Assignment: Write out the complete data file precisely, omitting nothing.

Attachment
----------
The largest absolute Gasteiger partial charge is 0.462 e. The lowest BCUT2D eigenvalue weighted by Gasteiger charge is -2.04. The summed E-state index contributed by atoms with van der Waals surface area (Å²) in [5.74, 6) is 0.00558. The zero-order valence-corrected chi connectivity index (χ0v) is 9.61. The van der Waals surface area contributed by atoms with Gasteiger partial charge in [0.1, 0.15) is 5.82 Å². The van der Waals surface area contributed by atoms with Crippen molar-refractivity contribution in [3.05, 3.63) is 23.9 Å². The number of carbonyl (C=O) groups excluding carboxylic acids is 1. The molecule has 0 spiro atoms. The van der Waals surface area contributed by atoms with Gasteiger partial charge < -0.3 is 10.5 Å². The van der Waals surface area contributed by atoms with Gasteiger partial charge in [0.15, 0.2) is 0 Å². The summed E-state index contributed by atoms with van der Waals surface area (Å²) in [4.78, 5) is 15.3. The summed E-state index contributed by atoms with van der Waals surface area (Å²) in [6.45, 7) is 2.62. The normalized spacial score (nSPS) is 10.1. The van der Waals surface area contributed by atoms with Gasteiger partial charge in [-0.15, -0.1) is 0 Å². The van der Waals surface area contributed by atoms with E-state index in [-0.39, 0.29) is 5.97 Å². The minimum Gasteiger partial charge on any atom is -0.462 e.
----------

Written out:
The largest absolute Gasteiger partial charge is 0.462 e. The lowest BCUT2D eigenvalue weighted by Gasteiger charge is -2.04. The summed E-state index contributed by atoms with van der Waals surface area (Å²) in [5.74, 6) is 0.00558. The zero-order valence-corrected chi connectivity index (χ0v) is 9.61. The van der Waals surface area contributed by atoms with Gasteiger partial charge in [0.1, 0.15) is 5.82 Å². The van der Waals surface area contributed by atoms with Crippen molar-refractivity contribution in [3.05, 3.63) is 23.9 Å². The number of carbonyl (C=O) groups excluding carboxylic acids is 1. The molecule has 0 spiro atoms. The van der Waals surface area contributed by atoms with Gasteiger partial charge < -0.3 is 10.5 Å². The van der Waals surface area contributed by atoms with Gasteiger partial charge in [0.15, 0.2) is 0 Å². The summed E-state index contributed by atoms with van der Waals surface area (Å²) in [4.78, 5) is 15.3. The summed E-state index contributed by atoms with van der Waals surface area (Å²) in [6.45, 7) is 2.62. The normalized spacial score (nSPS) is 10.1. The van der Waals surface area contributed by atoms with Gasteiger partial charge in [-0.15, -0.1) is 0 Å². The van der Waals surface area contributed by atoms with E-state index in [-0.39, 0.29) is 5.97 Å². The minimum Gasteiger partial charge on any atom is -0.462 e.